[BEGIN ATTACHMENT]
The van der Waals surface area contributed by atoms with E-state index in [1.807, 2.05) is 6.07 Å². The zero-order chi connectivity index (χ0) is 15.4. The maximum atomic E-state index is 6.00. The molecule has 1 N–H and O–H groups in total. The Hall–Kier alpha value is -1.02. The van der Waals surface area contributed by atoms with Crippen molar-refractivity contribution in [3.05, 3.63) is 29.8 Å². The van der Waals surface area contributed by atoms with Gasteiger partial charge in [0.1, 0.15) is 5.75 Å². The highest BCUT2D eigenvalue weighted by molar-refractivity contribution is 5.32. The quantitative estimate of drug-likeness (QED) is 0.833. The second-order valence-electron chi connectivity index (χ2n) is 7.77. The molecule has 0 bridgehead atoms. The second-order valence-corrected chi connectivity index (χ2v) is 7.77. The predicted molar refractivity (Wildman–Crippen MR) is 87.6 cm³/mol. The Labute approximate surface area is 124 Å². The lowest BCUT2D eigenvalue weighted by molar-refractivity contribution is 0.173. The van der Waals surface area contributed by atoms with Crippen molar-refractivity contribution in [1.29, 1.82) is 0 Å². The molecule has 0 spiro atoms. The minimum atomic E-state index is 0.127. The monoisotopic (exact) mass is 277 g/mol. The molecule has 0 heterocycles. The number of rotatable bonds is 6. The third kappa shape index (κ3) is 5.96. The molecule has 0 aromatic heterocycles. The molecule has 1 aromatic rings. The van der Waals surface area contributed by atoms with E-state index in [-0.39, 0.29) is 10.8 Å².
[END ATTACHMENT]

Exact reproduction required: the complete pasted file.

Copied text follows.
The van der Waals surface area contributed by atoms with E-state index in [1.807, 2.05) is 6.07 Å². The zero-order chi connectivity index (χ0) is 15.4. The maximum atomic E-state index is 6.00. The molecule has 1 N–H and O–H groups in total. The Hall–Kier alpha value is -1.02. The van der Waals surface area contributed by atoms with Crippen molar-refractivity contribution in [3.05, 3.63) is 29.8 Å². The van der Waals surface area contributed by atoms with Gasteiger partial charge in [0.1, 0.15) is 5.75 Å². The highest BCUT2D eigenvalue weighted by molar-refractivity contribution is 5.32. The quantitative estimate of drug-likeness (QED) is 0.833. The second-order valence-electron chi connectivity index (χ2n) is 7.77. The molecule has 0 bridgehead atoms. The second-order valence-corrected chi connectivity index (χ2v) is 7.77. The predicted molar refractivity (Wildman–Crippen MR) is 87.6 cm³/mol. The Labute approximate surface area is 124 Å². The lowest BCUT2D eigenvalue weighted by molar-refractivity contribution is 0.173. The van der Waals surface area contributed by atoms with Crippen molar-refractivity contribution in [1.29, 1.82) is 0 Å². The molecule has 0 spiro atoms. The minimum atomic E-state index is 0.127. The monoisotopic (exact) mass is 277 g/mol. The molecule has 0 heterocycles. The number of rotatable bonds is 6. The third kappa shape index (κ3) is 5.96. The molecule has 0 aromatic heterocycles. The molecule has 1 aromatic rings. The van der Waals surface area contributed by atoms with E-state index in [-0.39, 0.29) is 10.8 Å².